1922

The Ku Klux Klan is rampant in Oregon, including Ashland, (above), seeking to nix Catholic schools. Archbishop Alexander Christie and priests create the Catholic Truth Society of Oregon on Nov. 2 to “educate the general public as to what the Catholic Church really is and is not.” Fr. J.C. Hughes, born near Cape Blanco on the south Oregon coast, is first president. Donations fund the organization.





1925

Catholic Truth Society prints a quarter million pamphlets and distributes them at no charge. Priests lecture at eight public auditoriums in Portland. The society also buys a weekly 15-minute slot on KGW radio. Members urge editors of secular papers to correct anti-Catholic content; newsmen who refuse find the society urging advertisers to boycott.





1927

A two-ton truck is fitted out for Mass and to travel for talks in outlying areas. It has a tent, sleeping berths and a tiny kitchen for a priest and an aide and carries a small film projector to show religious movies.





1928

Catholic Truth Society acquires the Catholic Sentinel, and importantly, the newspaper’s printing presses. That expands publication possibilities. Father Charles Smith (above), society secretary, becomes longtime Sentinel editor and prints letters from non-Catholics who have questions about the church.





1933

The society publishes a list of acceptable books in the holdings of the Multnomah County Library. G.K. Chesterton is high on the list.





1934

The Catholic Truth Society begins publishing “The Sunday Missal.” It presents each Sunday’s liturgy in English so that congregants who don’t know Latin can follow along. Subscriptions cost 50 cents per year.





1942

“My Sunday Missal” subscriptions expand from Oregon to all over the U.S. The society also prints prayer cards.





1954

A Catholic Truth Society column published in the Oregonian counters the old notion that Catholics don’t love Scripture. The society opens a Catholic Information Office at 1605 NW Couch.



1965

“My Sunday Missal” is revised to increase participation in Mass among congregants, one of the chief aims of the Second Vatican Council.





1971

The missal is expanded to include a broader selection of music and is rebranded as “Today’s Missal.”





1980

The society changes its name to Oregon Catholic Press. Workers like Bonnie Kelsch (above) develop skills in layout for new worship books being shipped across the nation.





1982

OCP launches “Breaking Bread,” an annual missal with synopses for weekly readings and more than 800 songs.





1989

OCP publishes “Flor y Canto” in order to serve Hispanic communities. It is still the best-selling Spanish Catholic hymnal in the U.S.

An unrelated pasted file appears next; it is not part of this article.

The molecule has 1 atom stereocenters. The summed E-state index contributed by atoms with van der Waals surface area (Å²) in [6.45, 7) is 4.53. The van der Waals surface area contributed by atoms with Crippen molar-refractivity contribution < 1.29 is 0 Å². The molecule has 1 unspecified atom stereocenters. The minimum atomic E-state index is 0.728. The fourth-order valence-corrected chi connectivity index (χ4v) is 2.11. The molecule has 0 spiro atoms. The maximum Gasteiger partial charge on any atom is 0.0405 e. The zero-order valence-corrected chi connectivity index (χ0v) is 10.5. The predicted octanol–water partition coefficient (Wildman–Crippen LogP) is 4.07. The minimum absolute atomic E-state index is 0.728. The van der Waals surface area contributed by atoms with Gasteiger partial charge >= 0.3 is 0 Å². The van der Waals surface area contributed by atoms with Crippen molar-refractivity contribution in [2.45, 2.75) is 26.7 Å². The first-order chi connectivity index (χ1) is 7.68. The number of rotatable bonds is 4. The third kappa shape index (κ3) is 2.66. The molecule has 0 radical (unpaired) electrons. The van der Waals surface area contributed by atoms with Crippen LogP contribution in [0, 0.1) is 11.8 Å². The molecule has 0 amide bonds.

1994

OCP acquires the music and products of North American Liturgy Resources, including the most popular Catholic hymnal ever published, “Glory & Praise.” Soon after, OCP publishes an expanded version. Workers like Kevin Walsh, Marie Phillippi and Bari Colombari (above) help develop more music for parish use. 



2001

OCP begins providing Catholic parishes with financial assistance to enhance worship for their congregations. As of 2022, OCP has awarded more than $3.3 million to parishes all over the country via the Parish Grants program.





2003

OCP launches Liturgy.com, a web-based liturgy preparation program that has helped thousands of parishes prepare liturgies. It also renovates its Northeast Portland building (above).





2006

OCP begins publishing “Breaking Bread with Readings,” which includes the full version of the weekly readings, and is now one of the most widely used missals in the U.S. The company also conducts more than 500 training events each year to help parishes across the country, including one led by Rudy Lopez (above).





2009

OCP publishes “Thánh Ca Dân Chúa,” the first Vietnamese hymnal in the U.S. (above). The company establishes relations with liturgical leaders in Vietnam.





2015

The digital revolution is on, and OCP offers unlimited access to downloadable editions of the music featured in the Spirit & Song youth hymnal. The same service is available soon after for Breaking Bread.





2021

OCP launches eMissal, an app for individual phones that gives quick digital access to church music, readings, prayers and the order of Mass. OCP now administers more than 20,000 music copyrights and publishes hundreds of music collections.